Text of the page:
But the biggest reaction of all was the press saying, like the title of the movie, this is going to change everything. Now we will see so many more female buddy pictures, female road movies or whatever and movies about female friendship. And I was sure they must be right and waiting for this fabulous future that was coming.

GROSS: Geena, I want to ask you about one of the recurring roles that you have now, and that's on this series "GLOW" - the Netflix series "GLOW," which is about women wrestlers in the 1980s. And your role is as the entertainment director of a casino. And there's a scene where you come out in - why don't you describe the costume.

DAVIS: Oh, I don't know which one you mean. I had...

GROSS: ...The one with the feathers and...

DAVIS: The one with the feathers and rhinestones?

GROSS: Yes, that one.

DAVIS: Well, so my character - they told me from the beginning - was a former showgirl who, when she was getting too old to do that, went into management and was able to create a successful career for herself that way. And I was like, you know, I was a huge fan of "GLOW" and very much wanted to do it. But I said, at some point, you got to get me into a showgirl costume because it's kind of a fantasy of mine to wear one of those things, you know, with a giant headdress and all that. And I just want an excuse to be able to do that (laughter).

GROSS: And you also are an archer - like bow and arrow archery.

DAVIS: (Laughter).

GROSS: And you even competed to be on the Olympic archery team. How did you take up archery?

DAVIS: Well, it was completely random in some ways. So I had been very unathletic as a kid. I didn't want to try any sports because I was - I call it physically shy. Being so tall, I just didn't want anybody to look at me, especially if I was going to be failing at a sport.

So I never tried anything. And then I had to play the best baseball player anyone has ever seen hold a bat. And so....

GROSS: ...In "A League Of Their Own." Yeah.

DAVIS: In "A League Of Their Own," yeah. So I had a lot of training. And very quickly, the coaches were saying, you know, you have a lot of untapped athletic ability. And so I learned at 36 that I actually was coordinated.

And then for a couple of movies after that, I had to learn other physical skills like horseback riding and taekwondo and fencing and ice skating and a lot of stuff. And I was kind of good at all of it. So I decided I wanted to take up a sport in the real-life way and not the movie version.

And then I was watching the Olympics in Atlanta on TV and saw the archery competing, and I thought, wow, that is so beautiful and dramatic. And I'd like to see if I could do that. So at 41, I took it up and then became absolutely obsessed, as I do with things. And two and a half years later, I was a semifinalist for the Olympic trials.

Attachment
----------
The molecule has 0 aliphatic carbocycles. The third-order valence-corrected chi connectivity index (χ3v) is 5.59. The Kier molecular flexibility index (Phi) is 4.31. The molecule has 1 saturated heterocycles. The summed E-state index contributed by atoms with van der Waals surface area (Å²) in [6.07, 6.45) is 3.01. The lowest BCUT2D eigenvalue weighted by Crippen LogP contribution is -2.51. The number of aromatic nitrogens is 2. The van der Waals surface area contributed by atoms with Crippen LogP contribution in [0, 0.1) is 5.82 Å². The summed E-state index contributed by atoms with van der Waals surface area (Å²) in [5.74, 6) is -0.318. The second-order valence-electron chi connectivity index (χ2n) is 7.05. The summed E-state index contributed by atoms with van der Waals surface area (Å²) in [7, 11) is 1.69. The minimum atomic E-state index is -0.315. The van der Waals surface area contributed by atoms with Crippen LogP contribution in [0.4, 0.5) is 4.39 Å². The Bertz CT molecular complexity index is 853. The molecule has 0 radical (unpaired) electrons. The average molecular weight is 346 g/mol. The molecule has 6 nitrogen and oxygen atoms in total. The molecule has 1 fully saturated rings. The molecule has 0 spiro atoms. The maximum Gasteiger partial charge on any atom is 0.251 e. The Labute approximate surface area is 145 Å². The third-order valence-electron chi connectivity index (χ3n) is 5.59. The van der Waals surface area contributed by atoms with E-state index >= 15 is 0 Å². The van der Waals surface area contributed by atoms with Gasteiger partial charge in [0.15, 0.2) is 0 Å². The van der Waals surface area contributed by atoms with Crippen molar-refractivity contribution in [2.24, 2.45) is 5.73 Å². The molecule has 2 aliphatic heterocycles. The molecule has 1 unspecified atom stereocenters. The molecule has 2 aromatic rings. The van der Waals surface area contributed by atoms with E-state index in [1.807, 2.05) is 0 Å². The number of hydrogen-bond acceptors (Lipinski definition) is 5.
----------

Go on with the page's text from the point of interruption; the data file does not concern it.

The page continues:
GROSS: What did you like about archery? Was it a centering thing for you - focus?

DAVIS: Yeah, it's very centering and focusing. It's a lonely sport because you're out there for hours every day shooting by yourself. But I loved it. And I was so shocked when my coach said after just a few months, well, now you've got to start competing. And I'm like, oh, my God, no. He said no, that's the whole point is competing. It's really fun and incredibly challenging. And that's when you really are tested with your mental abilities because once you have a really good shot, your job is to recreate it exactly and - every time. And everything gets in the way of that, every possible thought you have, every different circumstance. Like competing - if you're nervous, your shot's going to be off. And so it's just a battle with yourself the whole time.

GROSS: A battle with yourself to not battle with yourself.

DAVIS: Exactly (laughter). Exactly.

GROSS: (Laughter).

DAVIS: Exactly. With - the other thing that I loved about it was that it's measured by points. And I had spent so much time in a field where you're measured by people's judgment, you know, where, you know, you're approved of by others' opinions rather than factual merit. And so that was really fun.

GROSS: Geena Davis, Maria Giese, thank you both so much for talking with us.

GIESE: Thank you, Terry.

DAVIS: Thanks so much, Terry.

GROSS: Geena Davis is featured in and is an executive producer of the new documentary "This Changes Everything," about the campaign for better representation of women in front of and behind the camera in movies and TV. In October, at a special ceremony, she'll receive an honorary Oscar, the Jean Hersholt Humanitarian Award. We also heard from director Maria Giese, who's also featured in the film "This Changes Everything." After we take a short break, we'll hear from photographer Bruce Talamon, whose photos of soul, funk and R&B stars of the '70s and early '80s are collected in a book. This is FRESH AIR.

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Combine an intelligent interviewer with a roster of guests that, according to the Chicago Tribune, would be prized by any talk-show host, and you're bound to get an interesting conversation. Fresh Air interviews, though, are in a category by themselves, distinguished by the unique approach of host and executive producer Terry Gross. "A remarkable blend of empathy and warmth, genuine curiosity and sharp intelligence," says the San Francisco Chronicle.